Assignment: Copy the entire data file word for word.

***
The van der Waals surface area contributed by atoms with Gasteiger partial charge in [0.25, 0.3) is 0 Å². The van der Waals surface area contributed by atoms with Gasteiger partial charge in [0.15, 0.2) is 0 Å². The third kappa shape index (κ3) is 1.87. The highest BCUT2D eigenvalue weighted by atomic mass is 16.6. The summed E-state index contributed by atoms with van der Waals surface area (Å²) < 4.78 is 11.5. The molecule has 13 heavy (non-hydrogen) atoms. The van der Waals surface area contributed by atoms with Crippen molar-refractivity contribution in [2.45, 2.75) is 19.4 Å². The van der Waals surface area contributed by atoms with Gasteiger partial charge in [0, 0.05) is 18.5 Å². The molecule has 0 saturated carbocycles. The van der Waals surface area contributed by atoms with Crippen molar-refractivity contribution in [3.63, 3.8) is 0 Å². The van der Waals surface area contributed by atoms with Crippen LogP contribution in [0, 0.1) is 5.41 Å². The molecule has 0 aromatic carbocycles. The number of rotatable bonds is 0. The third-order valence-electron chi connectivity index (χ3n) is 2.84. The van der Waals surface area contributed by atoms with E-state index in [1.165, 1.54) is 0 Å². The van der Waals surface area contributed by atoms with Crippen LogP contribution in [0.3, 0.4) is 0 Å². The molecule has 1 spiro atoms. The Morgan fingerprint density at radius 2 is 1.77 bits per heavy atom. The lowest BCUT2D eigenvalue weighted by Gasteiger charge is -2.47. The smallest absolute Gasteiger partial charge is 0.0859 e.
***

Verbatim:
The van der Waals surface area contributed by atoms with Gasteiger partial charge in [0.25, 0.3) is 0 Å². The van der Waals surface area contributed by atoms with Gasteiger partial charge in [0.15, 0.2) is 0 Å². The third kappa shape index (κ3) is 1.87. The highest BCUT2D eigenvalue weighted by atomic mass is 16.6. The summed E-state index contributed by atoms with van der Waals surface area (Å²) < 4.78 is 11.5. The molecule has 13 heavy (non-hydrogen) atoms. The van der Waals surface area contributed by atoms with Crippen molar-refractivity contribution in [2.45, 2.75) is 19.4 Å². The van der Waals surface area contributed by atoms with Gasteiger partial charge in [0, 0.05) is 18.5 Å². The molecule has 0 saturated carbocycles. The van der Waals surface area contributed by atoms with Crippen molar-refractivity contribution in [3.63, 3.8) is 0 Å². The van der Waals surface area contributed by atoms with Crippen LogP contribution in [0, 0.1) is 5.41 Å². The molecule has 0 aromatic carbocycles. The number of rotatable bonds is 0. The third-order valence-electron chi connectivity index (χ3n) is 2.84. The van der Waals surface area contributed by atoms with E-state index in [1.165, 1.54) is 0 Å². The van der Waals surface area contributed by atoms with Crippen LogP contribution in [0.3, 0.4) is 0 Å². The molecule has 1 spiro atoms. The Morgan fingerprint density at radius 2 is 1.77 bits per heavy atom. The lowest BCUT2D eigenvalue weighted by Gasteiger charge is -2.47. The smallest absolute Gasteiger partial charge is 0.0859 e.